FIG. 3 is a detail view of a portion of the collection reservoir of the urine collection chamber of FIG. 1 and an exit conduit of the urine collection chamber of FIG. 1.

FIG. 4 is a front elevation view of an embodiment of the urine collection chamber with pleats for increased capacity.

FIG. 5 is a perspective view of an embodiment of the urine collection chamber with gussets for increased capacity.

FIG. 6 is a cross-sectional view of the pleats of the urine collection chamber of FIG. 4, taken along line 6-6 of FIG. 4.

FIG. 7 is an elevation view of the outer side of a suspension belt of a support device for the urine collection chamber.

FIG. 8 is an elevation view of the inner side of the suspension belt of FIG. 7.

FIG. 9 is a front elevation view of the inner side of a support sleeve of a support device for the urine collection chamber.

FIG. 10 is a perspective view of the urine collection chamber supported on a user's body by a support device according to an embodiment of the invention, in which the support sleeve connects to the suspension belt and contains the urine collection chamber.

DETAILED DESCRIPTION OF THE PREFERRED EMBODIMENTS

Reference will now be made in detail to embodiments of the invention, examples of which are illustrated in the accompanying drawings. An effort has been made to use the same reference numbers throughout the drawings to refer to the same or like parts.

FIG. 1 illustrates a urine collection assembly 10. The urine collection assembly 10 generally includes a urine collection device, such as the external incontinence device 100 shown in FIG. 1, and a urine collection chamber 200 in accordance with the invention. This assembly 10 addresses problems with known urine collection assemblies, including the undesirable phenomena referred to in this application as the Siphon Effect and the Urine Backup Phenomenon.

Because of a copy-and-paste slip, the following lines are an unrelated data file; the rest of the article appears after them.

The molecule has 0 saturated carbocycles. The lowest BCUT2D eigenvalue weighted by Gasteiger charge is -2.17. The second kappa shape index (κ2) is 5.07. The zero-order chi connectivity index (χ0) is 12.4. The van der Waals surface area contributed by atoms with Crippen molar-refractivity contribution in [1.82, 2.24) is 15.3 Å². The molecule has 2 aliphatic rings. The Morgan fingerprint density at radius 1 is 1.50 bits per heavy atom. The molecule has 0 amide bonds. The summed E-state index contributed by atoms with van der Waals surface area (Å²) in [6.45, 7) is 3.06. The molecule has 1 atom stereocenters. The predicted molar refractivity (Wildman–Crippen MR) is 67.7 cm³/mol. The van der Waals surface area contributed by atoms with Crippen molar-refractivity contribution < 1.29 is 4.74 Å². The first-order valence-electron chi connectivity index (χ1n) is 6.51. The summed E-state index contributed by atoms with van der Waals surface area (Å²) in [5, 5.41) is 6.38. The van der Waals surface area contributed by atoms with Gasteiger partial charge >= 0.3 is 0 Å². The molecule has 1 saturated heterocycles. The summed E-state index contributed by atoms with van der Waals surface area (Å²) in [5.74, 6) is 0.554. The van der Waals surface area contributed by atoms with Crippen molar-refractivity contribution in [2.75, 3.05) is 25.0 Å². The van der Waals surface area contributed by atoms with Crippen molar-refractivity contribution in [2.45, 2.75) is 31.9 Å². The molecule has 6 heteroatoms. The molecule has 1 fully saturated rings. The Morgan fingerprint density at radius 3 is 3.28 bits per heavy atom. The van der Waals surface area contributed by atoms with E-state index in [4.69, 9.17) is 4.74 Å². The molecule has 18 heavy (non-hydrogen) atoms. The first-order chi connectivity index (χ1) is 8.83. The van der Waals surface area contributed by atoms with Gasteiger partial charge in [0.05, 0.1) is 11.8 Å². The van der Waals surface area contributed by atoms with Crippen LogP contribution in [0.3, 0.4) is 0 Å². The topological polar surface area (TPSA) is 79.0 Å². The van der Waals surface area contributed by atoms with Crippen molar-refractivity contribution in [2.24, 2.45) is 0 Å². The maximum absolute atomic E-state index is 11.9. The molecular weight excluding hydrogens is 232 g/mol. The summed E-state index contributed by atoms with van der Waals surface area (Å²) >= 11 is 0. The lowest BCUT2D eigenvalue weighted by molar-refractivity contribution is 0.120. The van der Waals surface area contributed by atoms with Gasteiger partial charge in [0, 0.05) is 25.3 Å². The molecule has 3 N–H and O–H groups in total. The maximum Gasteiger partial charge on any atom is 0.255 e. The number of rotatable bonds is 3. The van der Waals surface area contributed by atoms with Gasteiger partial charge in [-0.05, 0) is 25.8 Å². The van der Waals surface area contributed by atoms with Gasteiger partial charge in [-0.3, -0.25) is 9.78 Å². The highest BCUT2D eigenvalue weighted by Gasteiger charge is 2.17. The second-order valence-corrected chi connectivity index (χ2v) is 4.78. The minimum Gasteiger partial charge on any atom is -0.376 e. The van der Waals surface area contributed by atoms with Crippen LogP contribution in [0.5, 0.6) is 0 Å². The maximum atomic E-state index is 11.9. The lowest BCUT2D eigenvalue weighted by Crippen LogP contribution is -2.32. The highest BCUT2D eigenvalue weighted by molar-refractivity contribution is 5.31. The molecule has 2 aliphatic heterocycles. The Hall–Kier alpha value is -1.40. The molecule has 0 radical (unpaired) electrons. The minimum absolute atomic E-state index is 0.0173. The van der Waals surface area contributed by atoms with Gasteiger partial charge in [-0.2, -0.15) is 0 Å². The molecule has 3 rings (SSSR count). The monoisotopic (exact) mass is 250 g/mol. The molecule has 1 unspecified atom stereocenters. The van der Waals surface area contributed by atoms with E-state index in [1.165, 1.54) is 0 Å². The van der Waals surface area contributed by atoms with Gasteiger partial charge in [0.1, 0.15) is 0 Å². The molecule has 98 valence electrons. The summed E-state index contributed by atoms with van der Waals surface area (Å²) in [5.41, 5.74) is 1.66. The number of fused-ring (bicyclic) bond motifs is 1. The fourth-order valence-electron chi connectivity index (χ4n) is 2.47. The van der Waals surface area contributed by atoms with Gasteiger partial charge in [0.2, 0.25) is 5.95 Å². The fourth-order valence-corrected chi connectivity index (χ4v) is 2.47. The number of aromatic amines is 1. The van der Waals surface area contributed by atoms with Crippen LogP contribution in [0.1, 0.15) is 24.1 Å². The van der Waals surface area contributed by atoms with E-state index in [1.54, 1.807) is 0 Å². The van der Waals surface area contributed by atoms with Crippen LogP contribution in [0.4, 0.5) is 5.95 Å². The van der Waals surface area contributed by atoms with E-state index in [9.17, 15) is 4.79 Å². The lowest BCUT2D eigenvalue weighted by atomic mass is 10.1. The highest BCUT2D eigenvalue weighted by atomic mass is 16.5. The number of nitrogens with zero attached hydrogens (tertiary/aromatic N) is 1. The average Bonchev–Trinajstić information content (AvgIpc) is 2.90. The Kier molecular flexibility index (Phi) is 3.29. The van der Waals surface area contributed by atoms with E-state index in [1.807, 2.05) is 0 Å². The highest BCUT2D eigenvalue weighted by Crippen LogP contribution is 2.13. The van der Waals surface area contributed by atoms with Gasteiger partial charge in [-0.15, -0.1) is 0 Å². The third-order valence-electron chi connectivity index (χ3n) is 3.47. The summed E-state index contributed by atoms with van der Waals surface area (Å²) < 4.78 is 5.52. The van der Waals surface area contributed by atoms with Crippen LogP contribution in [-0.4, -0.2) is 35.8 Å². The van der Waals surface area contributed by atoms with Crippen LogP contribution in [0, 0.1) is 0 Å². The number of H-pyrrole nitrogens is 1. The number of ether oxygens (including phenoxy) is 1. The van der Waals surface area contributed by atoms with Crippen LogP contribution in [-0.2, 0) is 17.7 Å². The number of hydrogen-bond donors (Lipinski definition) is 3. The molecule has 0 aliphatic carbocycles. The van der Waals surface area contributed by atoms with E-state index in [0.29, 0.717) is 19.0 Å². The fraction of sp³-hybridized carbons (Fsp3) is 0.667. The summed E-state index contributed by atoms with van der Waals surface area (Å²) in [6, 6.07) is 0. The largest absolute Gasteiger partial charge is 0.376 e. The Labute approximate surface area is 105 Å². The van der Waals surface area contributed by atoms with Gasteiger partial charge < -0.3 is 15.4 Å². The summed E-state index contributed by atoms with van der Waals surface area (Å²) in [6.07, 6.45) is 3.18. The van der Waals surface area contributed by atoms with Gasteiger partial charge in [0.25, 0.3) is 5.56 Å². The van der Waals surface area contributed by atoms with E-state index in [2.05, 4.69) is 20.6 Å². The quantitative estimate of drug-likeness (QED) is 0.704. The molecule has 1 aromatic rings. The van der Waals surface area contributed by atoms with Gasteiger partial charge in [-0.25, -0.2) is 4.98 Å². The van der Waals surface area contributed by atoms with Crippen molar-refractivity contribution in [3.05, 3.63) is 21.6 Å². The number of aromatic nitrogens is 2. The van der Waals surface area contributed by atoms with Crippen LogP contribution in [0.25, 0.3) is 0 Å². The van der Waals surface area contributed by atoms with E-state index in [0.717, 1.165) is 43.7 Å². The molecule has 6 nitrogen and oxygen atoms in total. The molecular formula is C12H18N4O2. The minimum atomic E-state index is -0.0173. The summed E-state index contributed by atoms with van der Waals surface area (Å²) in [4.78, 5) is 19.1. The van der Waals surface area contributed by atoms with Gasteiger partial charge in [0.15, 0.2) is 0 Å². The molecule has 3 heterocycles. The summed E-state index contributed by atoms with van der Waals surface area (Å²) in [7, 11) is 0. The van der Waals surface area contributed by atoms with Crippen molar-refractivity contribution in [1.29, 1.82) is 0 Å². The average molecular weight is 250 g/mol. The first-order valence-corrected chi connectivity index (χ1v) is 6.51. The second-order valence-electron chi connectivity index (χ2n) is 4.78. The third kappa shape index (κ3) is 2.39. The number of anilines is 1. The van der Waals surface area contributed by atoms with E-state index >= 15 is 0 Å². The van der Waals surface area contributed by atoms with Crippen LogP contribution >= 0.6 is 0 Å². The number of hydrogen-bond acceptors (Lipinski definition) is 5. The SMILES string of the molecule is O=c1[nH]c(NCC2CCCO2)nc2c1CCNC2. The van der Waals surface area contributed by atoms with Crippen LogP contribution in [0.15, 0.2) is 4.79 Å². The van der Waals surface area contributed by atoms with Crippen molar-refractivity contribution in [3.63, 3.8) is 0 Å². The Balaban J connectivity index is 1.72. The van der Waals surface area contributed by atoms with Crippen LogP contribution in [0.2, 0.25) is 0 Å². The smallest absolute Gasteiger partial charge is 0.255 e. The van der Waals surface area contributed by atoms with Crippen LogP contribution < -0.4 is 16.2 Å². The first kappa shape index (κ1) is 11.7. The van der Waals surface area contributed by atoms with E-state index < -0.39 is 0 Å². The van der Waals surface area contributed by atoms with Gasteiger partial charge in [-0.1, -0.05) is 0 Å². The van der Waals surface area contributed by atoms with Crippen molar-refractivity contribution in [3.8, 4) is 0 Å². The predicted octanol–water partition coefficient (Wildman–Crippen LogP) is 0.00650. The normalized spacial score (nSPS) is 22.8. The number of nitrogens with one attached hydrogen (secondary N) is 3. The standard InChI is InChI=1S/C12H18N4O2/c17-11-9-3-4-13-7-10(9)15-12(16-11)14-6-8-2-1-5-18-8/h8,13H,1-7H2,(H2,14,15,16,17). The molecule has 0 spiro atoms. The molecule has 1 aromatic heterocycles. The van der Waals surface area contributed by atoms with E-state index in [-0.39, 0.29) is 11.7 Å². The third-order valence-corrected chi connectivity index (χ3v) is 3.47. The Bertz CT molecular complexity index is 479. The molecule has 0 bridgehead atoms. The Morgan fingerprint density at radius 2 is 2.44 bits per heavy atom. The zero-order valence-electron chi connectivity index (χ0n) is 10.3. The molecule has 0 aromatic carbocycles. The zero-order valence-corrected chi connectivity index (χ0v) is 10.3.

A significant problem caused by known urine collection assemblies is a previously unrecognized phenomenon described herein as the Siphon Effect. The Siphon Effect, so described herein, refers to a barometric phenomenon whereby negative pressure accumulates in the urinary drainage tubing and urine collection chamber of a conventional urine collection assembly. The Siphon Effect phenomenon occurs as urine descends through the relatively long lengths of urinary drainage tubing, present in known urine collection assemblies, that directs urine from the urine collection device to the urine collection chamber. As expelled urine descends through the urinary drainage tubing and drops into the urine collection chamber, normally located approximately 18 to 42 inches below the user's urinary meatus, negative intra-luminal pressure accumulates behind the column of urine, causing partial vacuum forces within the lumen of the tubing. In the case of external catheter users, the vacuum forces draw external genito-urinary tissue toward the proximal end of the urinary drainage tubing, at times causing skin irritation, swelling, ecchymosis and suction force injuries of the genito-urinary tissue. Shorter duration of effective device function (reduced wear time) or premature detachment of external catheters may also result from the suction caused by the Siphon Effect. In the case of indwelling catheter users, it is hypothesized that the vacuum forces generated by the Siphon Effect impinge on the inner (mucosal) surface of the bladder by drawing bladder vesicle neck tissue into the drainage port (eyes) of the indwelling catheter, resulting in vesicle neck irritation, a known phenomenon associated with indwelling catheter use. Vesicle neck irritation has been hypothesized to enhance bacterial colonization of the bladder, enhancing the risk of urinary catheter associated urinary tract infections. The urine collection assembly 10 is constructed to address such problems with known urine collection assemblies.